Renewable resources, industrial
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Renewable resources, environmental
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Lab services, diagonostics
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Lab services, therapeutics, contract manufacturing
Source: Florida BioPulse, University of Florida’s Sid Martin Biotechnology Incubator
NAPLES — Every employee at Naples-based biotechnology firm Kirax has a color photo of the company's rendering of a future high-rise headquarters taped to their office door.
"My goal is to continue to expand Kirax in Naples," said Edmundo Muniz, president and CEO of Kirax, which develops pharmaceuticals. "You will see a big tall building in Naples with the word 'Kirax' across the top."
Muniz has big plans for his piece of the region's biotech industry, but Southwest Florida has an uphill climb to become known as much for white lab coats as it is for its white sandy beaches.
Of the 219 biotechnology companies based in Florida, seven of them are located in Southwest Florida, according to Florida BioDatabase, which is maintained by the University of Florida Sid Martin Biotechnology Incubator.
That puts the region sixth out of the state's eight regions in terms of numbers of biotech companies, tied with Northeast Florida and behind the Panhandle and Central Florida, according to the database.
Florida experienced a biotech boom from 2006 through 2011, with the number of companies growing by 42 percent compared to just 5 percent nationwide, the university's Florida BioPulse report shows. More than 10 percent of the nation's biotech companies call Florida home.
The report gives much of the credit to then-Gov. Jeb Bush, who pushed a controversial $310 million incentive package through the state Legislature to lure the Scripps Research Institute to Palm Beach County, which threw in another $187 million for the first phase of construction.
The institute, unrelated to Naples Daily News owner E.W. Scripps Co., specializes in biomedical research. It opened in 2009. Scripps "opened up the dam" for biotech in Florida, said Patti Breedlove, associate director of UF's Sid Martin Biotechnology Incubator.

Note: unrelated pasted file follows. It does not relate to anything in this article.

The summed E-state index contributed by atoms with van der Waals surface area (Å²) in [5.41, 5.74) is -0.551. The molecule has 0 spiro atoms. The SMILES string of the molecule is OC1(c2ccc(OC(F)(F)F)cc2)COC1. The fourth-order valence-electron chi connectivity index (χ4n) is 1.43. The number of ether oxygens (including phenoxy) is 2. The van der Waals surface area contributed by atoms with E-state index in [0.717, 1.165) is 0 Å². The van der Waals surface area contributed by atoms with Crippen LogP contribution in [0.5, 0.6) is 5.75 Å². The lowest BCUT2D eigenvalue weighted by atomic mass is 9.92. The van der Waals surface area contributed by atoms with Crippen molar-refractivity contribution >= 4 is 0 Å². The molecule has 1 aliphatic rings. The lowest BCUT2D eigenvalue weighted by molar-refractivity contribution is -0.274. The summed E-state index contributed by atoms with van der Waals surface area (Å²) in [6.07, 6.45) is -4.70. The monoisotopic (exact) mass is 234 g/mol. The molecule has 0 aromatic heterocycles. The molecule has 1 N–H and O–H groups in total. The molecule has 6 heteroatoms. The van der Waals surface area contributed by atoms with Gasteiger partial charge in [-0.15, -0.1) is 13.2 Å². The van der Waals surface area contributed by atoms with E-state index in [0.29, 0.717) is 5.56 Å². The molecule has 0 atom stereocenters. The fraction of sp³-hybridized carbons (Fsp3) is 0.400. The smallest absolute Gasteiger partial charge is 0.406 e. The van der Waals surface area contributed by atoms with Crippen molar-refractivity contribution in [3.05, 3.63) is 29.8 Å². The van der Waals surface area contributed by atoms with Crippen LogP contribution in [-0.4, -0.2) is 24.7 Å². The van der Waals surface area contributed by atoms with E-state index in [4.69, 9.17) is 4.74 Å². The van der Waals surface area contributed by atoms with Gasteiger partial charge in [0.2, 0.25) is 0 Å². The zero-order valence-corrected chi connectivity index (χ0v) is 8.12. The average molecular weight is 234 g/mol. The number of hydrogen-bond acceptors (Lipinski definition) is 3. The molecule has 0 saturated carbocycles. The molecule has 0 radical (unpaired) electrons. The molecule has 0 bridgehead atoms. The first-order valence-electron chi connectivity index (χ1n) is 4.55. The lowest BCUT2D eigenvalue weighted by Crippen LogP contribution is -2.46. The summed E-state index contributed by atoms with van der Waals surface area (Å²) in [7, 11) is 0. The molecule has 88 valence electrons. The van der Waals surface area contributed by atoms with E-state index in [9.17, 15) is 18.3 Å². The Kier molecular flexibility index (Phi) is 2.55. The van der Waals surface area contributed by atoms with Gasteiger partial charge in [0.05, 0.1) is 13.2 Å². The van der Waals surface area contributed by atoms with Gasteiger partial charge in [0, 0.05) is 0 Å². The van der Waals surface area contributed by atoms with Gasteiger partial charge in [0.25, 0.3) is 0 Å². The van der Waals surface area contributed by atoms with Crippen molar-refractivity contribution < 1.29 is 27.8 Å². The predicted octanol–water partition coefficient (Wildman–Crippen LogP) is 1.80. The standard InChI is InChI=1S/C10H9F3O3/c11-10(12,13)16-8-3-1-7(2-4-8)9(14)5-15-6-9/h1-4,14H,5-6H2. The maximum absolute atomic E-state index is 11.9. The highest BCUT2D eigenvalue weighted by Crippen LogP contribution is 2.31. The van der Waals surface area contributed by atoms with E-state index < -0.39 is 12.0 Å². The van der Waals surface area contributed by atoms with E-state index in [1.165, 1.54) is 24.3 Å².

"That was a pivotal moment," she said. "People stopped laughing about the possibilities of biotech in Florida."
Getting Southwest Florida a larger share of the biotechnology pie isn't "on our radar now," said Michael Wynn, co-chairman of The Partnership for Collier's Future Economy, an arm of the Greater Naples Chamber of Commerce.
"Right now we've got to be realistic about what we can accomplish," Wynn said.
The group's focus is on expanding existing businesses and making it easier to do business in Collier County by removing local permitting and other obstacles, Wynn said.
He said he sees a "huge potential" for attracting biotechnology firms when the county is ready to redirect its focus there, citing the region's quality of life and the plethora of CEOs that live here and whose connections with the biotech world could be tapped.
The quality of life in Naples is a big selling point, too, said Kirax CEO Muniz.
Muniz, whose company has about 10 full-time employees and 20 to 25 part-time employees, recruited a new vice president and interviewed her on a sailboat on Naples Bay.
"She put one foot back on the dock and said, 'Where do you want me to sign?'" Muniz said.
Without any major life sciences research hubs in place to turn science into new biotech companies, Southwest Florida is faced with having to lure other companies from other places, Breedlove said.
"It's harder to do than most people imagine," she said.
Southwest Florida has had its share of failed attempts. A bid to coax Maine-based genetic research firm Jackson Lab to Collier County with $260 million in state and local grants became mired in political controversy.
In Lee County, botanical pharmaceutical company VR Laboratories' opening of a new bottling plant — with help from $5 million in Lee County tax money — has been delayed amid a squabble with a contractor. The matter has triggered calls for a review of the county's economic incentive program and an investigation by county attorneys.
State regulators' questions about whether Bonita Springs-based Algenol Biofuels had adequate protections in place to keep algae used to make ethanol from escaping into the environment at its expansion site near Southwest Florida International Airport put the expansion on hold. Plans are back on track.
Muniz, at Kirax, sees another challenge: Better connections between biotech firms and local educators.
"Our education system is not prepared to feed the needs of biotech right now," Muniz said.
In Estero, Florida Gulf Coast University's fledgling biotechnology program has graduated 40 students, and is setting its sights on creating a master's and doctorate degree program, said Takashi Ueda, an associate professor of biology and the biotechnology program leader.
That step is crucial to bringing the amount of biotech research to a critical mass that will spin off marketable products and create more biotechnology firms, he said.
FGCU researchers already are using biotechnology to discover a way to prevent dengue fever and make crops grow better, Ueda said.
A 241-acre research park, dubbed Innovation Hub, is planned to break ground at FGCU in early 2013 with a focus on renewable energy sources, including biotech.
"It's beginning now," Ueda said. "It's a good trend I think."